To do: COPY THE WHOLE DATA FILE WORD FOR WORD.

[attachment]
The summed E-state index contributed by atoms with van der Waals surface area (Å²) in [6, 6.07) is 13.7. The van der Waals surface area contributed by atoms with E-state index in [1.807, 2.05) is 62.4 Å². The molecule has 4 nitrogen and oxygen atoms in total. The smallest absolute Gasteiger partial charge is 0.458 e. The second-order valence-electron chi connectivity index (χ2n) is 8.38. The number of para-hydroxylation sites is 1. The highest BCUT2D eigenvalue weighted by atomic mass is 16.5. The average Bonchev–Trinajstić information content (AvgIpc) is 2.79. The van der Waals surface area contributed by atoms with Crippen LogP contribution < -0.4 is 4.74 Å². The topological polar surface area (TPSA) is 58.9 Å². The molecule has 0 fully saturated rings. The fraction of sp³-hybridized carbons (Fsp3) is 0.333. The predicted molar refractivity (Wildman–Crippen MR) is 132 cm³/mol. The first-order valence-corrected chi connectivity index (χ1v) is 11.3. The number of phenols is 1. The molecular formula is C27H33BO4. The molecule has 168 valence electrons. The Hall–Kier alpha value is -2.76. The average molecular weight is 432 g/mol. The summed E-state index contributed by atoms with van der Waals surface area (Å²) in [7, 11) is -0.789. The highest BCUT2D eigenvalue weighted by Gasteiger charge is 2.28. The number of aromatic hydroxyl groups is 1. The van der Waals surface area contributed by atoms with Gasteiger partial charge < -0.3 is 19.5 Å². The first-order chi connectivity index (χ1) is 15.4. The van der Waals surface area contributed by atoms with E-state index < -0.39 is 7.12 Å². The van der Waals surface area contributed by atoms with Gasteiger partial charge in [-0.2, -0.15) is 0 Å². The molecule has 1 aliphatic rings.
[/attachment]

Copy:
The summed E-state index contributed by atoms with van der Waals surface area (Å²) in [6, 6.07) is 13.7. The van der Waals surface area contributed by atoms with E-state index in [1.807, 2.05) is 62.4 Å². The molecule has 4 nitrogen and oxygen atoms in total. The smallest absolute Gasteiger partial charge is 0.458 e. The second-order valence-electron chi connectivity index (χ2n) is 8.38. The number of para-hydroxylation sites is 1. The highest BCUT2D eigenvalue weighted by atomic mass is 16.5. The average Bonchev–Trinajstić information content (AvgIpc) is 2.79. The van der Waals surface area contributed by atoms with Crippen LogP contribution < -0.4 is 4.74 Å². The topological polar surface area (TPSA) is 58.9 Å². The molecule has 0 fully saturated rings. The fraction of sp³-hybridized carbons (Fsp3) is 0.333. The predicted molar refractivity (Wildman–Crippen MR) is 132 cm³/mol. The first-order valence-corrected chi connectivity index (χ1v) is 11.3. The number of phenols is 1. The molecular formula is C27H33BO4. The molecule has 168 valence electrons. The Hall–Kier alpha value is -2.76. The average molecular weight is 432 g/mol. The summed E-state index contributed by atoms with van der Waals surface area (Å²) in [7, 11) is -0.789. The highest BCUT2D eigenvalue weighted by Gasteiger charge is 2.28. The number of aromatic hydroxyl groups is 1. The van der Waals surface area contributed by atoms with Gasteiger partial charge < -0.3 is 19.5 Å². The first-order chi connectivity index (χ1) is 15.4. The van der Waals surface area contributed by atoms with E-state index < -0.39 is 7.12 Å². The van der Waals surface area contributed by atoms with Gasteiger partial charge in [-0.2, -0.15) is 0 Å². The molecule has 1 aliphatic rings.